Returning to “The Little Idea” form, after stripping away all the false narratives and platitudes of other martial arts, and factors such as your muscles, strength and speed, you might realize that you are quite defenseless. It is you walking down a dark corridor that leads to a dead-end pursued by an angry mob. All that one has at that moment is oneself and the ability to use logic and the most basic of primordial instincts to rise above it all – to live. You have only your bones and your wits (or intent or “attention”) to protect you. From this starting point, Ng Moi built a great martial art that teaches you how to move hardened bones wrapped in soft gel-like flesh into positions that give you an advantage relative to an opponent. Using bidirectional forces occurring on both sides of your body, and through contact with another, Chi Sao forces your opponent to face the natural and inevitable moral imperative of trying to extinguish flames or threats occurring simultaneosly beneath, above, on both sides of oneself, all pursuing his or her center. While this happens, an internal “flee or fight response” occurs mixed with a desire to save oneself or help other parts of the body by crossing one’s own hands.
Siu Lim Tao asks a simple question, “given the little energy that you have, how can you unify, connect and place your bones into a position, that makes the other uncomfortable, leaving him or her no time or space to move, while creating greater, expansive opportunities for oneself based on sensation?” Siu Lim Tao, unlike other arts, departs from trivial emotions such as anger, rage, or desire because they are not necessary. Instead, it operates on a mechanistic model moving as a crane, and in-action feels like a spiraling tornado wrapped about a wooden tree spiraling forward to its target while lashing out with hardened pointed branches, rebounding as bamboo, neither having a concern or worry. Always, you the great governor gauge your activity deciding when to stop.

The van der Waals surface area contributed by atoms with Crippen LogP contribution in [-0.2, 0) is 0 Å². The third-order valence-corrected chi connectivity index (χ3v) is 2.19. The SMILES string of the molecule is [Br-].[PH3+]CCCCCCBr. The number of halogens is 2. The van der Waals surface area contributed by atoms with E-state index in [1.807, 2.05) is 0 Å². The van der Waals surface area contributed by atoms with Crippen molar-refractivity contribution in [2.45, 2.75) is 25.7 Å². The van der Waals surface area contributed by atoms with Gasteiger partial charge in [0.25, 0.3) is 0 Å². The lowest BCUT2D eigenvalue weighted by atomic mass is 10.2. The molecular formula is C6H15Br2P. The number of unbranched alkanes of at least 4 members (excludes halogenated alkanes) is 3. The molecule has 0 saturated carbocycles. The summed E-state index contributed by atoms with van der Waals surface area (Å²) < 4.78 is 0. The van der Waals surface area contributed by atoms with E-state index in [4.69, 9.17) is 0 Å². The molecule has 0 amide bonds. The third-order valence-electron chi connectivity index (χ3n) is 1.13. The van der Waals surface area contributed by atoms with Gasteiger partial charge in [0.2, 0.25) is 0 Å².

Bruce, though believed by many to be a great exponent of Wing Chun, did nothing of the sort. Instead, he brilliantly retrofitted and inversely expounded ideas realized by Ng Moi and Ip Man to create a “Big Idea form or Jeet Kun Do. The one inch punch though heralded by many as a sign of martial prowess is quite the opposite of what a proponent of Wing Chun wants to achieve – to be closer and nearer to our opponent. Why would you send a person who intends to harm you thirty feet back so he can come at you again with more weapons or people? Wing Chun attacks the center of an opponent so that even the time between breaths feels as though a thousand minutes. Once taken seriously, you can see that the movements of Chu Shong Tin and Leung Sheung, both students of Ip Man, and his two sons, Ip Chung and Ip Ching, vary markedly from Bruce Lee. His now famous demonstration at Long Beach California of Jun Fan (or his style), provides and outward expression of sinking and rising energies. One has only to examine the height, depth, and width of movement, which is nearly impossible on a flat dimensional device, to realize that Bruce drops his entire body, rises and then spirals forward to create explosive power.
Contrast his actions with the internal and almost non-visible and explosive force of well-trained practitioners of Wing Chun and you may realize that Bruce as quite the opposite, though and outward and expansive expression of Wing Chun expressing his own self, neither threatening nor demeaning the legacy of the giants who preceded him.
In Siu Lim Tao, Tao Sao rises from an imperfect position to breach the surface realizing a perfected curiosity.
Paul Anthony Williams, MA., MSc